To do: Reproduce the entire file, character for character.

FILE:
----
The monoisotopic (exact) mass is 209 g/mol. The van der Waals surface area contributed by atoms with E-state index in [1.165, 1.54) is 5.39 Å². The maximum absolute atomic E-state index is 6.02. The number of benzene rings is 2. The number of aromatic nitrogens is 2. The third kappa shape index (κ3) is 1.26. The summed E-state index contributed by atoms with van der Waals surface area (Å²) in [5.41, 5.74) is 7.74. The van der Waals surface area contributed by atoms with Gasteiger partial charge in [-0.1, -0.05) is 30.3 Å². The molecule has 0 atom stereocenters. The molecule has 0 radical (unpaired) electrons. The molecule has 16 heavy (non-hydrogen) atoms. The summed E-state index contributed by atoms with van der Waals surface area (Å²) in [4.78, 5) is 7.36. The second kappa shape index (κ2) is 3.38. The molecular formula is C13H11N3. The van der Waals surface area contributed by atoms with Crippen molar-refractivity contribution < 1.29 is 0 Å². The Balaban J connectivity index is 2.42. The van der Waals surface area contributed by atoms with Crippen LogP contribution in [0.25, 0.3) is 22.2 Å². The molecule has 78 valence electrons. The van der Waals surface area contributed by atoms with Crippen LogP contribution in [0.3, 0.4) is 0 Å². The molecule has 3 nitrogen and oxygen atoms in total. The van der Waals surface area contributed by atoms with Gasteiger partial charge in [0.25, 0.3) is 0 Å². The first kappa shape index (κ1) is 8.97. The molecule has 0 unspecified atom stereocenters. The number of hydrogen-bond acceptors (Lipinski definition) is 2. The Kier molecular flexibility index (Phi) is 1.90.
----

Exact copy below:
The monoisotopic (exact) mass is 209 g/mol. The van der Waals surface area contributed by atoms with E-state index in [1.165, 1.54) is 5.39 Å². The maximum absolute atomic E-state index is 6.02. The number of benzene rings is 2. The number of aromatic nitrogens is 2. The third kappa shape index (κ3) is 1.26. The summed E-state index contributed by atoms with van der Waals surface area (Å²) in [5.41, 5.74) is 7.74. The van der Waals surface area contributed by atoms with Gasteiger partial charge in [-0.1, -0.05) is 30.3 Å². The molecule has 0 atom stereocenters. The molecule has 0 radical (unpaired) electrons. The molecule has 16 heavy (non-hydrogen) atoms. The summed E-state index contributed by atoms with van der Waals surface area (Å²) in [4.78, 5) is 7.36. The second kappa shape index (κ2) is 3.38. The molecular formula is C13H11N3. The van der Waals surface area contributed by atoms with Crippen molar-refractivity contribution < 1.29 is 0 Å². The Balaban J connectivity index is 2.42. The van der Waals surface area contributed by atoms with Crippen LogP contribution in [0.25, 0.3) is 22.2 Å². The molecule has 78 valence electrons. The van der Waals surface area contributed by atoms with Crippen LogP contribution in [0.3, 0.4) is 0 Å². The molecule has 3 nitrogen and oxygen atoms in total. The van der Waals surface area contributed by atoms with Gasteiger partial charge in [0.25, 0.3) is 0 Å². The first kappa shape index (κ1) is 8.97. The molecule has 0 unspecified atom stereocenters. The number of hydrogen-bond acceptors (Lipinski definition) is 2. The Kier molecular flexibility index (Phi) is 1.90.